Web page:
Digital Rennaissance Paradise

The space we're in affects us.

You may have heard us refer to the world our brand lives in as a "Rennaissance Paradise," and this is because we believe the world of Web3 is on the cusp of entering its own Renaissance.

If you were around for the design evolution of Web 2.0, you would understand what we mean by this.

The aesthetic during the early days of Web2 consisted of beveled and embossed buttons, rounded corners, bright colors, and some unsightly gradients.

However, this changed as time progressed.

As developers, designers and artists had only just been granted access to the world of digital design and tools, it took some time before a more refined aesthetic emerged.

The world of Web 3 is still blossoming, but you can see the early signs of a renaissance in its design, with more attention being paid to crafting how the digital world looks and feels rather than simply defaulting to the "CyberPunk Aesthetic" that we believe is overly relied on in the digital space.

The aesthetic of the digital world we live in, like the Renaissance, is constantly evolving, and we're not quite there yet, which is where BLOOM comes in.

As we approach an immaterial existence, we should remember that technology will only enhance what it means to be human. We can still enjoy the traditions, culture, and environments that have brought us to where we are today while using technology as a tool for our next evolution as human beings.

There will come a time when we may spend most of our waking lives in a digital world.

Let's be honest. No one wants to spend that time in inorganic and artificial environments such as an all-metal spaceship or bland white room without any plant life.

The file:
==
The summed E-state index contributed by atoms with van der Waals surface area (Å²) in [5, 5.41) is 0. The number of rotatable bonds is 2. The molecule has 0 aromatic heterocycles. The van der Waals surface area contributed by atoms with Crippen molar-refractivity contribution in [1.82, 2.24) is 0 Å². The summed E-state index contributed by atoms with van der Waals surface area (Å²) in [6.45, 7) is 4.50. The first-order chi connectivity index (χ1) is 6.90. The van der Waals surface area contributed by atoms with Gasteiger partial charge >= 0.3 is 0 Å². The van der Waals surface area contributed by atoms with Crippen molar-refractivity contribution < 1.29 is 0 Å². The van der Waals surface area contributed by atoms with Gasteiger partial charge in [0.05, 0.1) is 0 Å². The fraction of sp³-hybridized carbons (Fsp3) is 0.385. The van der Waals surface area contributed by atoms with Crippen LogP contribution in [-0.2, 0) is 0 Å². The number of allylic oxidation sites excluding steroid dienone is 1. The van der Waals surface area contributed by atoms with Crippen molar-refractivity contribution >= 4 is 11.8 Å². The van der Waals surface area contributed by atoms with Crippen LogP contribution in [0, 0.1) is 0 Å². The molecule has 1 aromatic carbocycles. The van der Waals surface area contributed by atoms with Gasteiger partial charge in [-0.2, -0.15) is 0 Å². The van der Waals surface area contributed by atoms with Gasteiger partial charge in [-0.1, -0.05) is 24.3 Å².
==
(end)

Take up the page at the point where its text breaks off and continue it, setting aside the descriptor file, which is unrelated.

Humans need nature.

Emotional Design

Just as the world's greatest architects pay attention to how a space influences how you feel, we should be paying the same attention to our digital world as we are emotional beings, after all.

Architectural psychology is the invisible bond between humans and the spaces we're in.

It's similar to how we feel about someone—when we're home, we feel relaxed, peaceful, or energized by our surroundings.

The space we're in affects us.

Specialized cells in the hippocampal region of our brains are attuned to the geometry and arrangement of the spaces we inhabit, and we know that buildings and cities can affect our mood and well-being.

Architecture is all about creating spaces that enhance our lives, not removing us from that emotion.

Whether sitting in the living room on your favorite chair, sipping a cup of coffee or strolling through a luscious green park, the feeling is about interacting with the space around you.

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